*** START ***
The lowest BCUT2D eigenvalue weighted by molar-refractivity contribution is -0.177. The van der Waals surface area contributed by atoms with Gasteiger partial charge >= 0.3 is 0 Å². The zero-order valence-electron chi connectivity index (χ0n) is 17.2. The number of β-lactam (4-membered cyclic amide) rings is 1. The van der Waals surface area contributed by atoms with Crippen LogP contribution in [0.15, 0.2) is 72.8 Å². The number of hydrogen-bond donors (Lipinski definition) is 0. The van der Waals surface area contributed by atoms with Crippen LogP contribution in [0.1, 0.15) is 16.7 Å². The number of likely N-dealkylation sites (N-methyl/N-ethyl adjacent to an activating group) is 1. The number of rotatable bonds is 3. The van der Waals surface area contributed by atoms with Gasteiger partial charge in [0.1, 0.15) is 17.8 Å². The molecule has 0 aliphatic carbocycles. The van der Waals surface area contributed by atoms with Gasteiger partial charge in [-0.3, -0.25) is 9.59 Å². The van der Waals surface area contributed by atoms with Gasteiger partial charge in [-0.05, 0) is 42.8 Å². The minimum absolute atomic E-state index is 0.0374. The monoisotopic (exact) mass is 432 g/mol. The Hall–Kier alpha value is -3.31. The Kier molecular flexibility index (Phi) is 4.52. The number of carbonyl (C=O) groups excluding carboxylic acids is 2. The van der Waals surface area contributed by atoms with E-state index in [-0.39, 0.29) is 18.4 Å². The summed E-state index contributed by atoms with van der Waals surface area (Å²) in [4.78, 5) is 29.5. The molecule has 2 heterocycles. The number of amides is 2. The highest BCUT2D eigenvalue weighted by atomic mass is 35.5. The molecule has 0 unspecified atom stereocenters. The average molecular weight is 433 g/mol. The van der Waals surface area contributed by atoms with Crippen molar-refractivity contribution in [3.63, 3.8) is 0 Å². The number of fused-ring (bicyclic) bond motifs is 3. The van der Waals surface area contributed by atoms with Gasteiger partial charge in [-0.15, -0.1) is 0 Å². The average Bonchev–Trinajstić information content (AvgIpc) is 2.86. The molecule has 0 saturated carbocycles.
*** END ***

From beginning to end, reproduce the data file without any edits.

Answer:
The lowest BCUT2D eigenvalue weighted by molar-refractivity contribution is -0.177. The van der Waals surface area contributed by atoms with Gasteiger partial charge >= 0.3 is 0 Å². The zero-order valence-electron chi connectivity index (χ0n) is 17.2. The number of β-lactam (4-membered cyclic amide) rings is 1. The van der Waals surface area contributed by atoms with Crippen LogP contribution in [0.15, 0.2) is 72.8 Å². The number of hydrogen-bond donors (Lipinski definition) is 0. The van der Waals surface area contributed by atoms with Crippen LogP contribution in [0.1, 0.15) is 16.7 Å². The number of likely N-dealkylation sites (N-methyl/N-ethyl adjacent to an activating group) is 1. The number of rotatable bonds is 3. The van der Waals surface area contributed by atoms with Gasteiger partial charge in [0.1, 0.15) is 17.8 Å². The molecule has 0 aliphatic carbocycles. The van der Waals surface area contributed by atoms with Gasteiger partial charge in [-0.3, -0.25) is 9.59 Å². The van der Waals surface area contributed by atoms with Gasteiger partial charge in [-0.05, 0) is 42.8 Å². The minimum absolute atomic E-state index is 0.0374. The monoisotopic (exact) mass is 432 g/mol. The Hall–Kier alpha value is -3.31. The Kier molecular flexibility index (Phi) is 4.52. The number of carbonyl (C=O) groups excluding carboxylic acids is 2. The van der Waals surface area contributed by atoms with E-state index in [-0.39, 0.29) is 18.4 Å². The summed E-state index contributed by atoms with van der Waals surface area (Å²) in [4.78, 5) is 29.5. The molecule has 2 heterocycles. The number of amides is 2. The highest BCUT2D eigenvalue weighted by atomic mass is 35.5. The molecule has 0 unspecified atom stereocenters. The average molecular weight is 433 g/mol. The van der Waals surface area contributed by atoms with Crippen molar-refractivity contribution in [3.63, 3.8) is 0 Å². The number of fused-ring (bicyclic) bond motifs is 3. The van der Waals surface area contributed by atoms with Gasteiger partial charge in [-0.15, -0.1) is 0 Å². The average Bonchev–Trinajstić information content (AvgIpc) is 2.86. The molecule has 0 saturated carbocycles.